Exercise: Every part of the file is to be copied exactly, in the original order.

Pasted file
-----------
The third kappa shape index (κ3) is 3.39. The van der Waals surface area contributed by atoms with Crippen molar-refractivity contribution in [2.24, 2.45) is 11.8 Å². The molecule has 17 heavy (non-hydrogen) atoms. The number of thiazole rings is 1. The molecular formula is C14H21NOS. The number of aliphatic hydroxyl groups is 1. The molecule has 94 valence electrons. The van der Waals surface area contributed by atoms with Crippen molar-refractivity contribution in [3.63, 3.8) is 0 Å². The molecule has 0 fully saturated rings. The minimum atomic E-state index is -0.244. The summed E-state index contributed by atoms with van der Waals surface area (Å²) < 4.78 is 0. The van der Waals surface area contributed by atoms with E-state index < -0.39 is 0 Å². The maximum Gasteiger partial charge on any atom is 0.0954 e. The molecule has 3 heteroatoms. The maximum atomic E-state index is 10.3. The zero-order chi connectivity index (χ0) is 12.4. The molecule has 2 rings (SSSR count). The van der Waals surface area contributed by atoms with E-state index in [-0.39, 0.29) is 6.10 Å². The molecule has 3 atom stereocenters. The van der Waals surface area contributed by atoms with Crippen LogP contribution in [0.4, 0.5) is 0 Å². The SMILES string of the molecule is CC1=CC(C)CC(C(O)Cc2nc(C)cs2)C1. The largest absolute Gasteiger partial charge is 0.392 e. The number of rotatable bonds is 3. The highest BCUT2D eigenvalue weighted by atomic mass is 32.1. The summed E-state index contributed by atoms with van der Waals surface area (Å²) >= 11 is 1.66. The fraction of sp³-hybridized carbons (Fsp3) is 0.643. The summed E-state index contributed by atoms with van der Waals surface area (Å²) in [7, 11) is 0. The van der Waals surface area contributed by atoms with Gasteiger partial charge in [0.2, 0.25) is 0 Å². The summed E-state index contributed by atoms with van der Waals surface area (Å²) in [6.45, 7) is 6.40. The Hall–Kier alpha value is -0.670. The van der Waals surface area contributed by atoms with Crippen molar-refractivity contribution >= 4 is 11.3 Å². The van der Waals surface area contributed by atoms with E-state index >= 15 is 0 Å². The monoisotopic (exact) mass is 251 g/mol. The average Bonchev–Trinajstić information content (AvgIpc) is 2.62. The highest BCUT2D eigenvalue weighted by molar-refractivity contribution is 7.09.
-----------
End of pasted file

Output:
The third kappa shape index (κ3) is 3.39. The van der Waals surface area contributed by atoms with Crippen molar-refractivity contribution in [2.24, 2.45) is 11.8 Å². The molecule has 17 heavy (non-hydrogen) atoms. The number of thiazole rings is 1. The molecular formula is C14H21NOS. The number of aliphatic hydroxyl groups is 1. The molecule has 94 valence electrons. The van der Waals surface area contributed by atoms with Crippen molar-refractivity contribution in [3.63, 3.8) is 0 Å². The molecule has 0 fully saturated rings. The minimum atomic E-state index is -0.244. The summed E-state index contributed by atoms with van der Waals surface area (Å²) < 4.78 is 0. The van der Waals surface area contributed by atoms with E-state index < -0.39 is 0 Å². The maximum Gasteiger partial charge on any atom is 0.0954 e. The molecule has 3 heteroatoms. The maximum atomic E-state index is 10.3. The zero-order chi connectivity index (χ0) is 12.4. The molecule has 2 rings (SSSR count). The van der Waals surface area contributed by atoms with E-state index in [-0.39, 0.29) is 6.10 Å². The molecule has 3 atom stereocenters. The van der Waals surface area contributed by atoms with Crippen LogP contribution in [0.4, 0.5) is 0 Å². The SMILES string of the molecule is CC1=CC(C)CC(C(O)Cc2nc(C)cs2)C1. The largest absolute Gasteiger partial charge is 0.392 e. The number of rotatable bonds is 3. The highest BCUT2D eigenvalue weighted by atomic mass is 32.1. The summed E-state index contributed by atoms with van der Waals surface area (Å²) >= 11 is 1.66. The fraction of sp³-hybridized carbons (Fsp3) is 0.643. The summed E-state index contributed by atoms with van der Waals surface area (Å²) in [7, 11) is 0. The van der Waals surface area contributed by atoms with Gasteiger partial charge in [0.2, 0.25) is 0 Å². The summed E-state index contributed by atoms with van der Waals surface area (Å²) in [6.45, 7) is 6.40. The Hall–Kier alpha value is -0.670. The van der Waals surface area contributed by atoms with Crippen molar-refractivity contribution >= 4 is 11.3 Å². The van der Waals surface area contributed by atoms with E-state index >= 15 is 0 Å². The monoisotopic (exact) mass is 251 g/mol. The average Bonchev–Trinajstić information content (AvgIpc) is 2.62. The highest BCUT2D eigenvalue weighted by molar-refractivity contribution is 7.09.